Suckerbox - Suckerbox (Cover Artwork)
Staff Review

Suckerbox

Suckerbox: Suckerbox

Suckerbox (2007)

self-released


3
When I reviewed Suckerbox's debut Sucks! a while back, one of the biggest detractors I pointed to in giving that album the score I did was the lousy production. Thankfully, the production on this self-titled followup is worlds better and makes listening more bearable. Despite that, much like Sucks!,...

When I reviewed Suckerbox's debut Sucks! a while back, one of the biggest detractors I pointed to in giving that album the score I did was the lousy production. Thankfully, the production on this self-titled followup is worlds better and makes listening more bearable. Despite that, much like Sucks!, Suckerbox impresses at times but confounds at others.

As on Sucks!, most of what makes up Suckerbox is an homage to the Buzzcocks/old Green Day style of mid-tempo pop-punk, and Suckerbox are at their best when they keep it simple like this. Opener "Bottled Up" has some cool "whoa-oh"s and a catchy chorus. Actually, the best part of this record are the strong choruses that make some of the best songs (the aforementioned "Bottled Up," "Disconnected and Rejected," album closer "Drugs and Cigarettes"). Everyone has heard this style of music thousands of times over but when it's this enjoyable, who cares?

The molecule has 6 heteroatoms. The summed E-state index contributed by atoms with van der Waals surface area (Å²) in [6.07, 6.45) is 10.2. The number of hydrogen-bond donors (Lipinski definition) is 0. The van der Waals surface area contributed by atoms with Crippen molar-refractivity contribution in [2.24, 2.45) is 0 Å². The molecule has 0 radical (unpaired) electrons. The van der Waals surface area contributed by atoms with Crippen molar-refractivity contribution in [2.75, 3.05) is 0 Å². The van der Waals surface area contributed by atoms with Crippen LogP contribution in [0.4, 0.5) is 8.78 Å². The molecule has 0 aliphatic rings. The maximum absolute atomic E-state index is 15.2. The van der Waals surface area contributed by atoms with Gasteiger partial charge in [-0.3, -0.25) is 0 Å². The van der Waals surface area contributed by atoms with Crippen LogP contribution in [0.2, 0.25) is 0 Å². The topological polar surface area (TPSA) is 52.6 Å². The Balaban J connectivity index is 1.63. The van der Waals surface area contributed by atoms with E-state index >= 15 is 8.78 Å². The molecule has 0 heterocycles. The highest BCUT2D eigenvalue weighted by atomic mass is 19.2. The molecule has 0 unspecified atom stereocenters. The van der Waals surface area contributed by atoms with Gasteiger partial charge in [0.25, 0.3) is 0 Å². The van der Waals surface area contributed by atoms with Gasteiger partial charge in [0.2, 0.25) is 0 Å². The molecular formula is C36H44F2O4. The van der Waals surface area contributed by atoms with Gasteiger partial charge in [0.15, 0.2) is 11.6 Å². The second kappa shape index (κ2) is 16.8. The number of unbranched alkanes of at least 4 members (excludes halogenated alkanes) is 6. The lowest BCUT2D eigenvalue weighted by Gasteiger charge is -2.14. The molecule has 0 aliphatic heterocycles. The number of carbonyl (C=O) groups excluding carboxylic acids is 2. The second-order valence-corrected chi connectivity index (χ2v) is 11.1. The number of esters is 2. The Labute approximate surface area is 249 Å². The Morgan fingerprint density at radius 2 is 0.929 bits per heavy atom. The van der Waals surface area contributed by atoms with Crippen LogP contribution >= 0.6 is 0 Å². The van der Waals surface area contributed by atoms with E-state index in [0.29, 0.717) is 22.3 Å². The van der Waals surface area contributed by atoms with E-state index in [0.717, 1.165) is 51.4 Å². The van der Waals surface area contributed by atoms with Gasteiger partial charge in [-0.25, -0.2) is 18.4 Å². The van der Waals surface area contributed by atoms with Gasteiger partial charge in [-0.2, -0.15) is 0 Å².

It's when they stray from that style that the album's momentum and overall quality suffers. "Can't Ignore" and "Oh Father" are two puzzling songs that are a little modern rockish for my tastes. There's also some questionable sequencing at tracks 6-8, with "Open Wide," a bad pseudo-metal song (why?) sandwiched between two slices of acoustic-based pop in "Finding My Way" and "Killing Time." Both "Stupid Ho," which despite its title has a strong chorus with a lot of handclaps of which I'm pretty much always in favor of, and the aforementioned "Drugs and Cigarettes" do an admirable job of trying to restore momentum, but the damage is already done.

The potential is certainly here, if Suckerbox would just quit screwing around and write an album full of pop-punk goodness instead of trying to do too much. This is an improvement over Sucks! but these guys aren't quite there yet.